The Canadian cloud?

Can customers afford to wait on Canada’s public cloud, as it’s a few years behind the U.S. offerings?The answer is yes, but there’s not a lot to wait around for.

Fusepoint Managed Services, for example, agrees that Canada is behind the U.S. in terms of adoption of a public cloud but there’ll be plenty of preparation needed just to get customers to a point where they can take advantage of the cloud. And the preparation starts with virtualization.

“The Canadian market place is conservative and there are only a handful of hosting providers relative to the U.S. In the States they’ve delved into the public cloud and only a few are in Canada because there are few high-volume clients who really need it,” said Bik Dutta, director of product management for Fusepoint of Toronto.

Bell, Telus and Allstream would be the candidates for a high volume public cloud. Fusepoint manages private clouds for enterprises for those customers who want to outsource some or all of their IT. Dutta said demand has increased because of virtualization.

“In the last couple of years we’ve thought that virtualization was an automatic. But not a lot of customers have gone down that path,” Dutta said.

Softchoice president and CEO Dave MacDonald agreed, saying that before a customer enters a private or public cloud, they need to virtualize their environment.

“I think it’s important to do virtualization first if you want application services such as, Oracle, SAP or other cloud apps,” MacDonald said.

Dutta added that there is a perception that enterprises are not quite ready for the cloud as a prime time producer and with that customers get some built-in wait time.

“It will happen that major Canadian providers will go to the full elastic cloud model. It’s just a matter of time,” Dutta said. He estimates that this will occur in a few years’ time.

There’s a huge channel opportunity in the meantime with virtualization and by providing council and developing a plan that would take customers to the cloud, MacDonald added.

Don’t look for Softchoice to be one of those public cloud companies, however.

MacDonald told CDN that while the company offers Microsoft cloud solutions and through its IT asset management service on the cloud, they have no need to build their own cloud infrastructure.

IT managers are still wary of using cloud computing services within their own operations, according to the results of a survey released by the Information Systems Audit and Control Association (ISACA).

In the ISACA IT Risk/Reward Barometer, an online survey that attracted 1,809 responses from ISACA members, 45 per cent of the participants indicated that the risks of cloud computing outweigh the benefits.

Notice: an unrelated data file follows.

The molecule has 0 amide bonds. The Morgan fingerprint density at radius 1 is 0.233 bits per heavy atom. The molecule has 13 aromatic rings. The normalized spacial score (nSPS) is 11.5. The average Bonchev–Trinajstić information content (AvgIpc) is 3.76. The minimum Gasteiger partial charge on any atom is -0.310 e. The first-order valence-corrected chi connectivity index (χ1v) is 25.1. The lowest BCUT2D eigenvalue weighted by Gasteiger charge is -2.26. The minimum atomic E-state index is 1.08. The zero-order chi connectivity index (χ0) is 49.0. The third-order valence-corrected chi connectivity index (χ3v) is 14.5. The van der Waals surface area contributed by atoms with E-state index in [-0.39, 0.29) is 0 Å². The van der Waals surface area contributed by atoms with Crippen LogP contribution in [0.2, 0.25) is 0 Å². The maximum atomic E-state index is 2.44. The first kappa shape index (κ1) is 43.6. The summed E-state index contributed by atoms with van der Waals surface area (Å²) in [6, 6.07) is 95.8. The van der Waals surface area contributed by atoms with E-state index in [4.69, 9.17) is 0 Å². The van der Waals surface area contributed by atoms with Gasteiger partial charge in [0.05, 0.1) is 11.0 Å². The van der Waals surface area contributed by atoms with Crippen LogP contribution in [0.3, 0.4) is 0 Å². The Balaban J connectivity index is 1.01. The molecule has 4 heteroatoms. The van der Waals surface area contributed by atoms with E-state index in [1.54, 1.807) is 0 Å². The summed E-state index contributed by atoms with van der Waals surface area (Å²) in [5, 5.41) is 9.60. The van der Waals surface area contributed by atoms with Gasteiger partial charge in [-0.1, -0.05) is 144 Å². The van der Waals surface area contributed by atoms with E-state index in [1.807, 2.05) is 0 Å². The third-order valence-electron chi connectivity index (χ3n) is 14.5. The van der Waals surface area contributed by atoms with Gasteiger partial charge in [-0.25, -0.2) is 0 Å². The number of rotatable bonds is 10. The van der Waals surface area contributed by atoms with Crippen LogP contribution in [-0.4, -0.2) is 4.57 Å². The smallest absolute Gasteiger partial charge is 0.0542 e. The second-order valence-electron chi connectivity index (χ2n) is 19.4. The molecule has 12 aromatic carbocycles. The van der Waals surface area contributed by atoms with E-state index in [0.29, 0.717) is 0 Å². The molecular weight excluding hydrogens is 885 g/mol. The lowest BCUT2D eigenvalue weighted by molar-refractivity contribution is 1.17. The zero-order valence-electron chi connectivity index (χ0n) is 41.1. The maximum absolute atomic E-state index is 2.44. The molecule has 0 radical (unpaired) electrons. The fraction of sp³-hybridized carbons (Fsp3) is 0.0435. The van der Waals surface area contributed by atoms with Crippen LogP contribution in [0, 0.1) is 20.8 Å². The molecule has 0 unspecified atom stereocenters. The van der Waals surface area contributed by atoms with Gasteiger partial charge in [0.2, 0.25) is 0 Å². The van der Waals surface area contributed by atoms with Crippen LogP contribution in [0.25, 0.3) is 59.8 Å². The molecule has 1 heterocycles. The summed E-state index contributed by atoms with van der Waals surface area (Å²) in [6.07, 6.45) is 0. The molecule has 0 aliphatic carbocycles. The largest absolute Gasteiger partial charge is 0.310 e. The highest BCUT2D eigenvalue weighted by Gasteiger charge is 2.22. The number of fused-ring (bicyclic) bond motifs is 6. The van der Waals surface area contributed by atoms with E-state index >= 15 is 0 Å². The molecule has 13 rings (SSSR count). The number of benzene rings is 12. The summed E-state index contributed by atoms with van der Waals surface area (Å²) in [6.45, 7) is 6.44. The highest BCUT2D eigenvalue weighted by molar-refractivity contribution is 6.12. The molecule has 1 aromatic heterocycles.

Moreover, only 10 per cent of the respondents planned to use cloud computing for mission critical services, and 26 per cent had no plans to use cloud computing in any form whatsoever.

As with any new model of IT services delivery, IT managers will take some time to become familiar and comfortable with cloud computing, said Robert Stroud, international vice-president of ISACA and a vice-president of IT service management and governance for CA. He noted outsourcing faced the same suspicion when it was introduced to IT managers.

Although the survey did not specify what risks are associated with cloud computing, Stroud said that most IT managers worry about keeping data private and secure in a cloud setting. They also worried what would happen to the data should the cloud service provider go out of business.

Cloud service providers could do more to ease these worries by offering more information around their internal security and privacy procedures, Stroud said.

“Transparency is a key aspect of risk management,” Stroud said. For cloud providers, “if you have effective governance in place, transparency should not be an issue. In fact, it should be a competitive advantage.”

Analyst firm IDC predicts that cloud services will generate US$44.2 billion by 2013.

Like any Web-based survey, the results should be generalized only with some circumspection.

Participation was voluntary and limited to existing ISACA members. ISACA is an organization dedicated to setting standards for information systems governance, control, security and auditing. So its audience might tend to be more cautious than most IT workers. Also, the results are confined to U.S. participants.

With files from Joab Jackson, IDG News Service

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Paolo Del Nibletto
Paolo Del Nibletto
Former editor of Computer Dealer News, covering Canada's IT channel community.

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